We went over some vocabulary words from the book as well. This was a good activity for both of them as my son could explain the ones he knew to my daughter and I could explain the ones neither of them knew.
I also went to a "teacher sale" at a retired teacher's home yesterday. She had many books and workbooks for sale but what I was really interested in were manipulatives. I purchased an AIMS balance scale for a dollar and this awesome clown number balance scale for two dollars. My daughter actually came downstairs, pushed a chair over to the shelf, and got this down to play with first thing this morning. It's a wonderful tool and was my favorite school purchase from the sale.
We have been lightly covering some subjects for the last week and a half and this was our first full on school day. We are doing "Story of the World Volume 1: Ancients" again this year so I can get my kids on the same page. I felt like we should start at the beginning of time this go round though so we started with "The Usborne Book of World History" and began with dinosaurs. I bought them these excavation kits at a natural history museum we visited this summer and gave them to them today as a sort of first day of school gift.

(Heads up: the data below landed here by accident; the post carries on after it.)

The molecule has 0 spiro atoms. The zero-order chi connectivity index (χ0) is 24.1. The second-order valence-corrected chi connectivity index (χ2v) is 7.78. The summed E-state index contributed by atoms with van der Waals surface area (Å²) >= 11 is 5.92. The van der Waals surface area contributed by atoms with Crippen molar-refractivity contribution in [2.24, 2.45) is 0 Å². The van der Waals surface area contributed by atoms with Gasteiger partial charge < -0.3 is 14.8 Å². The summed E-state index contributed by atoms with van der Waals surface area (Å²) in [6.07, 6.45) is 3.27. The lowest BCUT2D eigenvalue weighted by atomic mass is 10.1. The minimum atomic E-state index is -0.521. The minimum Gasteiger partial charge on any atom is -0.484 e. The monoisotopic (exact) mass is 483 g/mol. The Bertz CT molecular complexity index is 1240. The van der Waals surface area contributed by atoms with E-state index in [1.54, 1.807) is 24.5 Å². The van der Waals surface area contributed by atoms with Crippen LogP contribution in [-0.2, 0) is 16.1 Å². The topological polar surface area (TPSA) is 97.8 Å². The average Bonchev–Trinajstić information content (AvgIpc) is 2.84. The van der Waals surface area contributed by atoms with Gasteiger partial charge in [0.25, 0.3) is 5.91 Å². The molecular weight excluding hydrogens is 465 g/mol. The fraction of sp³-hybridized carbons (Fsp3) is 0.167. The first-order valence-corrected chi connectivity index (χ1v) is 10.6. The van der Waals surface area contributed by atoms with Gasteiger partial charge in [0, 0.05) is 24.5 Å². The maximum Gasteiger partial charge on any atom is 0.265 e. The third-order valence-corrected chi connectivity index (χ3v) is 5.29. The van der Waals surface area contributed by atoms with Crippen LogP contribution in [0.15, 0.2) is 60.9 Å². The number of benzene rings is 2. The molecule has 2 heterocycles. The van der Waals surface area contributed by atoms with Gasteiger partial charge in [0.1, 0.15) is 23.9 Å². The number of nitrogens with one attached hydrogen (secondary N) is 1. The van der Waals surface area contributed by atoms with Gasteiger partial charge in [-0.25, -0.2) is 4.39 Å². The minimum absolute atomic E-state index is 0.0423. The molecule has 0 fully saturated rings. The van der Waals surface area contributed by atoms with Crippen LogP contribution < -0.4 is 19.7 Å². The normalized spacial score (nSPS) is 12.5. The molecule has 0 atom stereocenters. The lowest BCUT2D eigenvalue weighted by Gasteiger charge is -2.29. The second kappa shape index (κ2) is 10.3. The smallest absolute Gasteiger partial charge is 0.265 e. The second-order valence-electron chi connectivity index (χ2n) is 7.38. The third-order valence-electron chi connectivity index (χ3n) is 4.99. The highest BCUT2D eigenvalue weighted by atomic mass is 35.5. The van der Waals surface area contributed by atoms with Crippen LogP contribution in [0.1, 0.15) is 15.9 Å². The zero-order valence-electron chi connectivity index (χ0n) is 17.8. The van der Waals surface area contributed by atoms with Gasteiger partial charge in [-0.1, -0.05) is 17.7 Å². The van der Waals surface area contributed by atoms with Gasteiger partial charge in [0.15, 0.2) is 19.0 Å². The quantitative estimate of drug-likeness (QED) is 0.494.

They worked on them for a bit and although they were a challenge they weren't as hard as the mineral kit we purchased a few years ago. My son ended up freeing one piece of the dinosaur but I think he will need some help eventually or it will take him forever. The kit was only $7.50 though and well worth it. It came with a chisel and a hammer and a little brush. All the pieces will eventually be snapped together and we will have a neat little model to display.
We are also revisiting All About Spelling 1 with my son this year. My daughter is doing it for the first time alongside him. His spelling needs some brushing up on so I am hoping them doing it together will make it more interesting for them both. I am also waiting for my backordered Rainbow Resource order so it works well for now!